To The Students Struggling In College

To The Students Struggling In College

Never stop believing in yourself.
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I know it is hard. I know you feel like people don't understand. School is tough, especially college. People try to prepare you for college, but you are never as prepared as you should be. There are more bumps in the road than people told you about and now you don't know what to do. It seems like your counselor doesn't help and your professors don't seem to care whether you pass or fail their classes. You study all the time yet don't get the grades you want on your exams and sitting there looking at your grade for a class gives you the feeling of giving up. I am here to tell you that you are not alone.

Here is my story. I am a second-semester junior majoring in Forensic Science. Well. . . I was majoring in Forensic Science. Last week, I made the decision to switch my major because of one class. You Forensics majors already know what class I'm talking about. Organic Chemistry. That class was absolutely the hardest class I have ever attempted to take in my life.

The worst part is that this was my second time taking it. The first time, I withdrew from it because I would rather take a "W" than an "F" because my grade was passed the point of saving. This semester, I went out and got the help I needed. I got a tutor, I went to the professor, I formed study groups. Nothing helped and my grade is just as bad as it was the first time I attempted it.

I was so stressed that I kept getting sick, I stopped eating. This class made me so depressed that I couldn't get out of bed for my other classes. I let this Organic Chemistry class affect me in so many ways that were not healthy and I finally said, "enough is enough". Forensics has always been my passion, but obviously the major was not meant for me.

So, with that being said, I switched my major to Behavioral Health Science and the good news is that I still can do what I am passionate about and I am still going to graduate on time! A huge weight has been lifted off my shoulders and I feel the best I have in weeks.

The moral of my story is to let you know not to give up. I debated just dropping out of school; I almost did drop out of school because if I couldn't be a Forensics major, I didn't want to major at all. However, you need to do what is best for you. If you are struggling and it is affecting your mindset and lifelike O-chem did to me, then it is time for a change. You may not want to change your major, but maybe you need to. Do the research; see what majors are similar to yours and if you are interested in it, then go for it!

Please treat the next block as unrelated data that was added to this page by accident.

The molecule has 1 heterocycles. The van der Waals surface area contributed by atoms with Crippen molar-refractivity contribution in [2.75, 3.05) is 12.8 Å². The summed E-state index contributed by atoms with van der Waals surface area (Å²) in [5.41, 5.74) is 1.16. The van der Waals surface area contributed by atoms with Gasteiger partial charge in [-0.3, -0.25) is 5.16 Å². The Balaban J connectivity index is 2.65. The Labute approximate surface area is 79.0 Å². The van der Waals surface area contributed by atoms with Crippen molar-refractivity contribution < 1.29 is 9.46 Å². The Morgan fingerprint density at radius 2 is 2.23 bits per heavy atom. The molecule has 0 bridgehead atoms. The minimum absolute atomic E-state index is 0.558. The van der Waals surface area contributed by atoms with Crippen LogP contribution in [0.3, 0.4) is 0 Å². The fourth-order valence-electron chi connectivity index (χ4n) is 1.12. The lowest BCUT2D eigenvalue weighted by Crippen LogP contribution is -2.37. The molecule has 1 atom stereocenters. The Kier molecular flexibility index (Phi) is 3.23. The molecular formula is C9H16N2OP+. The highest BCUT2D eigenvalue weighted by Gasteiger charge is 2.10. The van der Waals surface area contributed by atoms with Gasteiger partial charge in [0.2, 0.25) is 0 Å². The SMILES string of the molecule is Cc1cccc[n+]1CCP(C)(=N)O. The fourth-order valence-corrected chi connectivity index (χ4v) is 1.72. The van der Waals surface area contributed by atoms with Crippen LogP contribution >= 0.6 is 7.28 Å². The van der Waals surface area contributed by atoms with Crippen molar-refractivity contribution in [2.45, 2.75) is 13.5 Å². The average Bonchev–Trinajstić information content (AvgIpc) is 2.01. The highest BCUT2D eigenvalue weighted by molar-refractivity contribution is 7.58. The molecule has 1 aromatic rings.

Everyone struggles in school. Some people struggle more than others and that is okay! Either way, you are not alone! Do not give up, do not feel like you are dumb or unintelligent, do not start to feel unmotivated or unhappy. Surround yourself with people who care, or who are in the same position as you.

Then, you will notice that you are not alone. Then, you will notice that anything is possible. If you have to switch majors, do it because nothing matters more than your happiness and mental health.

You may not see it now, but getting rid of the class(es) that is(are) making you struggle, will be a blessing in disguise for you.

To the person struggling in college:

You are worth it and you are not alone. Keep going and never give up!

Cover Image Credit: Unsplash

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8 Things You Should Never Say To An Education Major

"Is your homework just a bunch of coloring?"
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Yes, I'm an Education major, and yes, I love it. Your opinion of the field won't change my mind about my future. If you ever happen to come across an Education major, make sure you steer clear of saying these things, or they might hold you in from recess.

1. "Is your homework just a bunch of coloring?"

Um, no, it's not. We write countless lesson plans and units, match standards and objectives, organize activities, differentiate for our students, study educational theories and principles, and write an insane amount of papers on top of all of that. Sometimes we do get to color though and I won't complain about that.

2. "Your major is so easy."

See above. Also, does anyone else pay tuition to have a full-time job during their last semester of college?

3. "It's not fair that you get summers off."

Are you jealous? Honestly though, we won't really get summers off. We'll probably have to find a second job during the summer, we'll need to keep planning, prepping our classroom, and organizing to get ready for the new school year.

4. “That's a good starter job."

Are you serious..? I'm not in this temporarily. This is my career choice and I intend to stick with it and make a difference.

5. “That must be a lot of fun."

Yes, it definitely is fun, but it's also a lot of hard work. We don't play games all day.

6. “Those who can't, teach."